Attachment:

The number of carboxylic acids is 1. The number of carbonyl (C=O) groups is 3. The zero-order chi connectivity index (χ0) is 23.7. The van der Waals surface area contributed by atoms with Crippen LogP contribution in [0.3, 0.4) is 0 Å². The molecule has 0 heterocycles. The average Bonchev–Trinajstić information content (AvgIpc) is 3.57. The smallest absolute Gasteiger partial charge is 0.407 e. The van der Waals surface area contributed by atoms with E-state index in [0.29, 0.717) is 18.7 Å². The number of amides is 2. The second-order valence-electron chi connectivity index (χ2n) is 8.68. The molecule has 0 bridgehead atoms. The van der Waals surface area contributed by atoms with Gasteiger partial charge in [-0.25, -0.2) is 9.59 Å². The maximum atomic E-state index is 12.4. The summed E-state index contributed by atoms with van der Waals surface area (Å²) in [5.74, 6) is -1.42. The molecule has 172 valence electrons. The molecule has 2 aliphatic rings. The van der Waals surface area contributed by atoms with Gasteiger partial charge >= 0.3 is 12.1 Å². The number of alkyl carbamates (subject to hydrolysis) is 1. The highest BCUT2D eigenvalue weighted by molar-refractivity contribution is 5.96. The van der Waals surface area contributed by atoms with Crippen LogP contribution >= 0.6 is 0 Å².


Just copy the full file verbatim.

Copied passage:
The number of carboxylic acids is 1. The number of carbonyl (C=O) groups is 3. The zero-order chi connectivity index (χ0) is 23.7. The van der Waals surface area contributed by atoms with Crippen LogP contribution in [0.3, 0.4) is 0 Å². The molecule has 0 heterocycles. The average Bonchev–Trinajstić information content (AvgIpc) is 3.57. The smallest absolute Gasteiger partial charge is 0.407 e. The van der Waals surface area contributed by atoms with E-state index in [0.29, 0.717) is 18.7 Å². The number of amides is 2. The second-order valence-electron chi connectivity index (χ2n) is 8.68. The molecule has 0 bridgehead atoms. The van der Waals surface area contributed by atoms with Gasteiger partial charge in [-0.25, -0.2) is 9.59 Å². The maximum atomic E-state index is 12.4. The summed E-state index contributed by atoms with van der Waals surface area (Å²) in [5.74, 6) is -1.42. The molecule has 172 valence electrons. The molecule has 2 aliphatic rings. The van der Waals surface area contributed by atoms with Gasteiger partial charge >= 0.3 is 12.1 Å². The number of alkyl carbamates (subject to hydrolysis) is 1. The highest BCUT2D eigenvalue weighted by molar-refractivity contribution is 5.96. The van der Waals surface area contributed by atoms with Crippen LogP contribution >= 0.6 is 0 Å².